“I know of an old traditional offender: The crowd usually blows up a kiss before a shooting.”

‘Hostile and dangerous environment’

The Vienna-based International Press Institute says Serbia is one of the European countries where journalists are at constant risk.

IPI’s Jamie Wiseman told Granthshala earlier this year, “Attacks, death threats and defamation campaigns against journalists continue to grow.” “Failure to resolve those matters fosters a hostile and dangerous environment for journalists.”

Wiseman, who worked Protecting Press Freedom in Times of Tension and Conflict – A report produced by the CoE partner organizations including IPI – was part of a delegation to Serbia in 2021.

“We saw an example of political will, but it was also shown by various bodies how to thoroughly investigate threats and intimidation,” Wiseman said.

Teresa Ribeiro, representative on media freedom at the Organization for Security and Co-operation in Europe, believes that the key to improving the situation is the full implementation of a media strategy and action plan that the Serbian authorities adopted in 2020.

The document, developed in collaboration with the European Union, OSCE, the Norwegian Embassy and the Konrad Adenauer Foundation – a German political party foundation – aims to protect Serbia’s press freedom and regulate the development of media markets by 2025.

In July Ribeiro visited Serbia and spoke to representatives of the government, the media and the civil sector.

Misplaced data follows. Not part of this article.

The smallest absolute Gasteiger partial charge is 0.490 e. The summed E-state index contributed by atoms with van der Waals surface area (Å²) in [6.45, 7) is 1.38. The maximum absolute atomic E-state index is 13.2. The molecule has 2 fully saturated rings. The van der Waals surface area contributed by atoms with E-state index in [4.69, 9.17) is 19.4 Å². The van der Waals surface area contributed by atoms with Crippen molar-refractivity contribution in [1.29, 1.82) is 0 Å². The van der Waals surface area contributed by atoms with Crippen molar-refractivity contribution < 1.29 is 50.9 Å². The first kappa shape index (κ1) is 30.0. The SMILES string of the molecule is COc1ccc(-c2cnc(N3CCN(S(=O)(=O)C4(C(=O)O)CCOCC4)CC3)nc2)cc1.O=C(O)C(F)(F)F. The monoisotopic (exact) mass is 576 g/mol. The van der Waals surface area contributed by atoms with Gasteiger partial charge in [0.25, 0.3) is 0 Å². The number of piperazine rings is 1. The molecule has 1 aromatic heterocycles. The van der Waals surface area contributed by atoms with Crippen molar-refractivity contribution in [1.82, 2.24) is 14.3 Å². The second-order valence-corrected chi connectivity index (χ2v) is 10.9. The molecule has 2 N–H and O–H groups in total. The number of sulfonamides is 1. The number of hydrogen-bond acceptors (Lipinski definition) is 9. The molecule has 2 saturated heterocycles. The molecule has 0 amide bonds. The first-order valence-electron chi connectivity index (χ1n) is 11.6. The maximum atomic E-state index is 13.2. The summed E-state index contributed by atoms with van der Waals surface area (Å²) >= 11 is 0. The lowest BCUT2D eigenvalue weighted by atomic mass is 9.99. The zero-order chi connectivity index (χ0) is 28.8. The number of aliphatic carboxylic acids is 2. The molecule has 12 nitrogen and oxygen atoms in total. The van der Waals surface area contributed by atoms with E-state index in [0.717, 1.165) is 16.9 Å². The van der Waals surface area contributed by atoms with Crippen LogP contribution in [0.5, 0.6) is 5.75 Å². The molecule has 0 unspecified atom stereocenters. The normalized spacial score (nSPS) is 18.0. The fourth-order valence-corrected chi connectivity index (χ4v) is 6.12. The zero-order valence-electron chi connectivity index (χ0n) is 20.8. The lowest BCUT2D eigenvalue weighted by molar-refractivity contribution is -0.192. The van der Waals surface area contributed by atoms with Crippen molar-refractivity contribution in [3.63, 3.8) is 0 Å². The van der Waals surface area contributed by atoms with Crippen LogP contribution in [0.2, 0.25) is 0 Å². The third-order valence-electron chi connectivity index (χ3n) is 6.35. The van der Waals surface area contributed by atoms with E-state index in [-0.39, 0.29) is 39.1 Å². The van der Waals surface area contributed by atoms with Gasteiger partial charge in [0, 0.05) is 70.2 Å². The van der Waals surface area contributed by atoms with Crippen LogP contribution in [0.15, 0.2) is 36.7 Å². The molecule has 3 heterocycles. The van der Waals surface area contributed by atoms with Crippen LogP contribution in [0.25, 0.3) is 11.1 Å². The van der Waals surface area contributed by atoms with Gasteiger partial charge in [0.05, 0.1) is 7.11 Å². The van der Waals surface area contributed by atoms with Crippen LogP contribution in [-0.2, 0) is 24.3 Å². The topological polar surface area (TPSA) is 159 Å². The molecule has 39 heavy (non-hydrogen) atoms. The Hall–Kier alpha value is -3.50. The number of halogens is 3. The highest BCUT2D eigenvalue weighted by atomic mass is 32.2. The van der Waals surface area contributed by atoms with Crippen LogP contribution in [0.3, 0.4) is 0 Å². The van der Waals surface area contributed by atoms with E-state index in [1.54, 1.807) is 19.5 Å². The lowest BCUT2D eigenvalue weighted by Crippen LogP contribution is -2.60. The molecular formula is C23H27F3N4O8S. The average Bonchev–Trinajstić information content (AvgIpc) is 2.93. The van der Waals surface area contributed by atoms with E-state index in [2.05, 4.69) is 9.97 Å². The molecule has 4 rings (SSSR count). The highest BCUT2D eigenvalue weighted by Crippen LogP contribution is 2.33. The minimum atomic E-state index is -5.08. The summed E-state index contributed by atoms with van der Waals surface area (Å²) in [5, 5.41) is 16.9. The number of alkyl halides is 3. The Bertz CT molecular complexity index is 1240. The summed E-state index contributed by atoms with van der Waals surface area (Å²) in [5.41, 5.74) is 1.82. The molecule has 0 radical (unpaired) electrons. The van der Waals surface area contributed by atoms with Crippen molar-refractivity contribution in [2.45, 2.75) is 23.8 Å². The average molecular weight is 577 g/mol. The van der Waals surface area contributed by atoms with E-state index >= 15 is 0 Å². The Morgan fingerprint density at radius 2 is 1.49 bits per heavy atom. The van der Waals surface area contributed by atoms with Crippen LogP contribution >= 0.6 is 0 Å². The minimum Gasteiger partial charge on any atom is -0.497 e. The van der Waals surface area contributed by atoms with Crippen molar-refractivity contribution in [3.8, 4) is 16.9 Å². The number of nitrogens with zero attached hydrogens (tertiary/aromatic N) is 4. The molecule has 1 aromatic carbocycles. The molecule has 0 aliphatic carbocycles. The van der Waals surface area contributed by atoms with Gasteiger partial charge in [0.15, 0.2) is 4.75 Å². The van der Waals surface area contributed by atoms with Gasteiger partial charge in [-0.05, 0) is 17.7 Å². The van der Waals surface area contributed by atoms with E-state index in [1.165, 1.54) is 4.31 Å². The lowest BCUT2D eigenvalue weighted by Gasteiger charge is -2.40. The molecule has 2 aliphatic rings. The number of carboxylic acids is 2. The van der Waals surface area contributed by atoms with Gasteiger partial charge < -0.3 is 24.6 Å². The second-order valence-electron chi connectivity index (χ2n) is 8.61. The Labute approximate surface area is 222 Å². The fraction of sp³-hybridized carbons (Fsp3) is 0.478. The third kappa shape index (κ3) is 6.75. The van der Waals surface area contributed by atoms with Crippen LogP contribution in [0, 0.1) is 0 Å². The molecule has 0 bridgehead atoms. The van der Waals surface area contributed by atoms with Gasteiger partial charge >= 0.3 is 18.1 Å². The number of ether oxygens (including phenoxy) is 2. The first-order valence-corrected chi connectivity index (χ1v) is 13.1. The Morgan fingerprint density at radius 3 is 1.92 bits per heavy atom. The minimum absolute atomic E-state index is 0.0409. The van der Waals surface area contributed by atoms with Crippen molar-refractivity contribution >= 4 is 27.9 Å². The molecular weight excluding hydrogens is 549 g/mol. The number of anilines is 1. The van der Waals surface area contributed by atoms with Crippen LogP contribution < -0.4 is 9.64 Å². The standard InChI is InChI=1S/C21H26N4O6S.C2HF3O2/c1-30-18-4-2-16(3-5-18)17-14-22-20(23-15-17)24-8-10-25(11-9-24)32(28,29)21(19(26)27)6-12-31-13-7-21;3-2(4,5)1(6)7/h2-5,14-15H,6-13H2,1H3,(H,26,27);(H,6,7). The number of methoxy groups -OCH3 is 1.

“There are challenges and gaps that need to be addressed,” she told Granthshala.

Ribeiro praised some government initiatives, including a working group to protect journalists and a 24-hour telephone line that provides access to free legal advice for media personnel who are attacked.

But, she said, “more action and political commitment are needed to create a safer, more free, functional and pluralistic media environment.”

The Ministry of Culture and Information also cited the working group and helpline. In addition, the ministry said, the public prosecutor’s office has been ordered to “promptly act” on reports of criminal acts against journalists.

Resetka’s Marinovic believes that Serbian journalists “should have more courage in what we do,” telling Granthshala, “Journalism, freedom and democracy are at risk in this country.”

Marinovic said the country’s media should stand against attempts to intimidate or interfere with their work, adding that journalists should “protect the public interest and not report favoring local politicians and powerful people.”

Origin of this story happened in Granthshala’s Serbian Service,